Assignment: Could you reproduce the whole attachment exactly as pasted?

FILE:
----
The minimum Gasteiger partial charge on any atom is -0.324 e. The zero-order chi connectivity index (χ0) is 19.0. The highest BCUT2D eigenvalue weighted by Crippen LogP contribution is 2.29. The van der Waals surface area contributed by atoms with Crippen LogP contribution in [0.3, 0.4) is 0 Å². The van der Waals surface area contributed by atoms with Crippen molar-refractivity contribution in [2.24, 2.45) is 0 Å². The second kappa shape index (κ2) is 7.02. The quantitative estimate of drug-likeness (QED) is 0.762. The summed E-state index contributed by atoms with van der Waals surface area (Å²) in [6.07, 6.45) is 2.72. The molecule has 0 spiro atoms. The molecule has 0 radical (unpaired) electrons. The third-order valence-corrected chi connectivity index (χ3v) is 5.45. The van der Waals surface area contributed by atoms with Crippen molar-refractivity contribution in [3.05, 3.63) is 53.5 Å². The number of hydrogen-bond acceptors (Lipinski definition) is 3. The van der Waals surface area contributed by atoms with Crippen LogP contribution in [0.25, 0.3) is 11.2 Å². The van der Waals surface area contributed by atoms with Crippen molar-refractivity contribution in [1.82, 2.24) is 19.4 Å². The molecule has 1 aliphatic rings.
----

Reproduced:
The minimum Gasteiger partial charge on any atom is -0.324 e. The zero-order chi connectivity index (χ0) is 19.0. The highest BCUT2D eigenvalue weighted by Crippen LogP contribution is 2.29. The van der Waals surface area contributed by atoms with Crippen LogP contribution in [0.3, 0.4) is 0 Å². The van der Waals surface area contributed by atoms with Crippen molar-refractivity contribution in [2.24, 2.45) is 0 Å². The second kappa shape index (κ2) is 7.02. The quantitative estimate of drug-likeness (QED) is 0.762. The summed E-state index contributed by atoms with van der Waals surface area (Å²) in [6.07, 6.45) is 2.72. The molecule has 0 spiro atoms. The molecule has 0 radical (unpaired) electrons. The third-order valence-corrected chi connectivity index (χ3v) is 5.45. The van der Waals surface area contributed by atoms with Crippen molar-refractivity contribution in [3.05, 3.63) is 53.5 Å². The number of hydrogen-bond acceptors (Lipinski definition) is 3. The van der Waals surface area contributed by atoms with Crippen LogP contribution in [0.25, 0.3) is 11.2 Å². The van der Waals surface area contributed by atoms with Crippen molar-refractivity contribution in [1.82, 2.24) is 19.4 Å². The molecule has 1 aliphatic rings.